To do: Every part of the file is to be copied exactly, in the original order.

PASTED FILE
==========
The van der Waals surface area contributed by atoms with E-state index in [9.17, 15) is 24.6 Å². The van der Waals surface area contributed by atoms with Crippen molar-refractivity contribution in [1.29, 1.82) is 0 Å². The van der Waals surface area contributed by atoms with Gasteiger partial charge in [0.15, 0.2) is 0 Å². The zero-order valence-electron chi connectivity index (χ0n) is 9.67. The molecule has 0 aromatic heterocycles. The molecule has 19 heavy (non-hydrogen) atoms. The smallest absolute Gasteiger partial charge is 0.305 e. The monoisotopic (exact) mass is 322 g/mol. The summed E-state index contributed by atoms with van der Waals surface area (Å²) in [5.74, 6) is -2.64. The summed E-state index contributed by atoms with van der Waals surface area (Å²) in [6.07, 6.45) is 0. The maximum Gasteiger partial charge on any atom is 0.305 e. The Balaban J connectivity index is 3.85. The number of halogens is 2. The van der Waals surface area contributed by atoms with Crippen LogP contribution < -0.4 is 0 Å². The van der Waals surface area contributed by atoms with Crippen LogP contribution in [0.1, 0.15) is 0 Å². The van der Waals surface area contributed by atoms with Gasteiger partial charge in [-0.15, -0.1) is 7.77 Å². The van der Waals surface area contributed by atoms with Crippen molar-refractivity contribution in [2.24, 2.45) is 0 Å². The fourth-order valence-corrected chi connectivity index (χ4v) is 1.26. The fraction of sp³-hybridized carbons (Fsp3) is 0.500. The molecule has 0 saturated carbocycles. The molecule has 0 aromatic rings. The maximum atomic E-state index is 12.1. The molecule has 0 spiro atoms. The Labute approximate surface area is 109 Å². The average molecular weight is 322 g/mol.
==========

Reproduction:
The van der Waals surface area contributed by atoms with E-state index in [9.17, 15) is 24.6 Å². The van der Waals surface area contributed by atoms with Crippen molar-refractivity contribution in [1.29, 1.82) is 0 Å². The van der Waals surface area contributed by atoms with Gasteiger partial charge in [0.15, 0.2) is 0 Å². The zero-order valence-electron chi connectivity index (χ0n) is 9.67. The molecule has 0 aromatic heterocycles. The molecule has 19 heavy (non-hydrogen) atoms. The smallest absolute Gasteiger partial charge is 0.305 e. The monoisotopic (exact) mass is 322 g/mol. The summed E-state index contributed by atoms with van der Waals surface area (Å²) in [5.74, 6) is -2.64. The summed E-state index contributed by atoms with van der Waals surface area (Å²) in [6.07, 6.45) is 0. The maximum Gasteiger partial charge on any atom is 0.305 e. The Balaban J connectivity index is 3.85. The number of halogens is 2. The van der Waals surface area contributed by atoms with Crippen LogP contribution < -0.4 is 0 Å². The van der Waals surface area contributed by atoms with Crippen LogP contribution in [0.1, 0.15) is 0 Å². The van der Waals surface area contributed by atoms with Gasteiger partial charge in [-0.15, -0.1) is 7.77 Å². The van der Waals surface area contributed by atoms with Crippen molar-refractivity contribution in [2.24, 2.45) is 0 Å². The fourth-order valence-corrected chi connectivity index (χ4v) is 1.26. The fraction of sp³-hybridized carbons (Fsp3) is 0.500. The molecule has 0 saturated carbocycles. The molecule has 0 aromatic rings. The maximum atomic E-state index is 12.1. The molecule has 0 spiro atoms. The Labute approximate surface area is 109 Å². The average molecular weight is 322 g/mol.